The Institute of Electrical and Electronics Engineers (IEEE) 802.3 working group has recently hosted the first meeting of its new Energy-Efficient Ethernet (EEE) Study Group as it seeks to develop standards that will help reduce the environmental footprint of network equipment.
If the technology is implemented, estimates for cost savings run to $450 million in the US alone.
The proposed process relies on switching to lower speeds during low link utilisation. Speed bumps for network interface cards (NICs) are 10Mbit/s, 100Mbit/s and 1Gbit/s - 10Gbit/s over copper NICs are available but the switches are doing interop tests with the cabling.
Ironically, firms who are developing 10Gbit/s switches are currently also trying to get the power per port used in these devices down to manageable levels, as I discussed recently in IT Week's labs blog.
In principle the Energy Efficient Ethernet is a great idea. If you're at work, and you have a 1Gbit/s NIC and the local area network supports 1Gbit/s then if you're just tootling along surfing the web, nothing too demanding, your link might then decide to drop the data transfer rate to say 10Mbit/s, saving energy and money in the process.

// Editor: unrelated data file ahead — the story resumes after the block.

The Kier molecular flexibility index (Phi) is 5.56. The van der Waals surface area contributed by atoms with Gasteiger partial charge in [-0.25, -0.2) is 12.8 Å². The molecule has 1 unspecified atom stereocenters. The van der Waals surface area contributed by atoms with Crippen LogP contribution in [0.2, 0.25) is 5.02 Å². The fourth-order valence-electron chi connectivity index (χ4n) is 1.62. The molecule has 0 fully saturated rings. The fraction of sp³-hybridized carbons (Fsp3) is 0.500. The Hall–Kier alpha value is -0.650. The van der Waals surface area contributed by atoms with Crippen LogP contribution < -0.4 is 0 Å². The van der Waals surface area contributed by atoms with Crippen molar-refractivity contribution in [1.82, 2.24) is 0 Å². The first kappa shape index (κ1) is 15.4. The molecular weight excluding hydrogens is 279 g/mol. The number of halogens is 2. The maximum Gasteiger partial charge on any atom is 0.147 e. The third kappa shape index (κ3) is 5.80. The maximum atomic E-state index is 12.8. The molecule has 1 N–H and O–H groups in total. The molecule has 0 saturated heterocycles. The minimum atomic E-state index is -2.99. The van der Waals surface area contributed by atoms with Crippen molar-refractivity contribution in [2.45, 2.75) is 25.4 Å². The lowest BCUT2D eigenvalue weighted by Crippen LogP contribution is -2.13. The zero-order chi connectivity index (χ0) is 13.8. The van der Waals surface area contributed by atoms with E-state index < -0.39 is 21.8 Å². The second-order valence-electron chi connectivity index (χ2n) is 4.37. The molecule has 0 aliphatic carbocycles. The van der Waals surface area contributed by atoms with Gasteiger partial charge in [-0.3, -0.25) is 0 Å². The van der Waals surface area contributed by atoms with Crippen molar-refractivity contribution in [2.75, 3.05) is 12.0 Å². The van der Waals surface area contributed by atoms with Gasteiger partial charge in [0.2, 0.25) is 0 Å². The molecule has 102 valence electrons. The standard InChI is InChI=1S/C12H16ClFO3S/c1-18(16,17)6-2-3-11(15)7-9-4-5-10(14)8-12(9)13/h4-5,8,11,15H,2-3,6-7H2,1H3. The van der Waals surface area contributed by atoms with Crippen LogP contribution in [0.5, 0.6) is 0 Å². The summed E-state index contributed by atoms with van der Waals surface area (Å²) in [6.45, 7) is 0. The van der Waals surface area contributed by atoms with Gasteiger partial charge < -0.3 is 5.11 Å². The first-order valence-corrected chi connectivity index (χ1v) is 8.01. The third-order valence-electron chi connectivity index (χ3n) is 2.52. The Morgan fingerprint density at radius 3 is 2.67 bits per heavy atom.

If you then decide to download a 1GB .PDF file, from an internal portal, you're link might crank up to 100Mbit/s. It's highly unlikely that your WAN link goes much above 10Mbit/s, especially if you're at home using a broadband. So the only reason that you're link rate would ramp up to 1Gbit/s would be if you wanted a large data file say a 50GB database chunk over your internal LAN.
The IEEE is right, millions of dollars could be saved and the carbon footprint of network equipment will be reduced.
But, is this the same IEEE that is currently working on a new energy profligate power-over-Ethernet standard, the 802.3at spec otherwise known as power-over-Ethernet Plus (PoEPlus)?
In case you were wondering, yes it is. At their last shindig on Jan 17th, the group passed a motion which could allow at least 30 watts and potentially up to 60 watts of juice over network cabling. In theory, PoEPlus could allow users to run or even recharge laptops over network cabling, which would prove extremely tempting to many organisations.
OK, it's different technology, but if it takes off it could make a massive dent in any energy savings achieved through rolling out the proposed EEE standard. The EEE standard is a step in the right direction, but the IEEE has a long way to go before it can regard itself as a green organisation.
New report released at Clean Energy Ministerial confirms corporate demand for renewable power is accelerating fast
Energy giant says new target would see it cut the carbon intensity of its power by 75 per cent against 2006 levels
Steve Holliday reflects on the 10th anniversary of the UK's last generation-related power cut, and a decade in which the grid has coped admirably with an ever cleaner electricity mix
Environmental Audit Committee finds a majority of large pension funds are addressing climate change, but warns a number of funds are ignoring strategic risks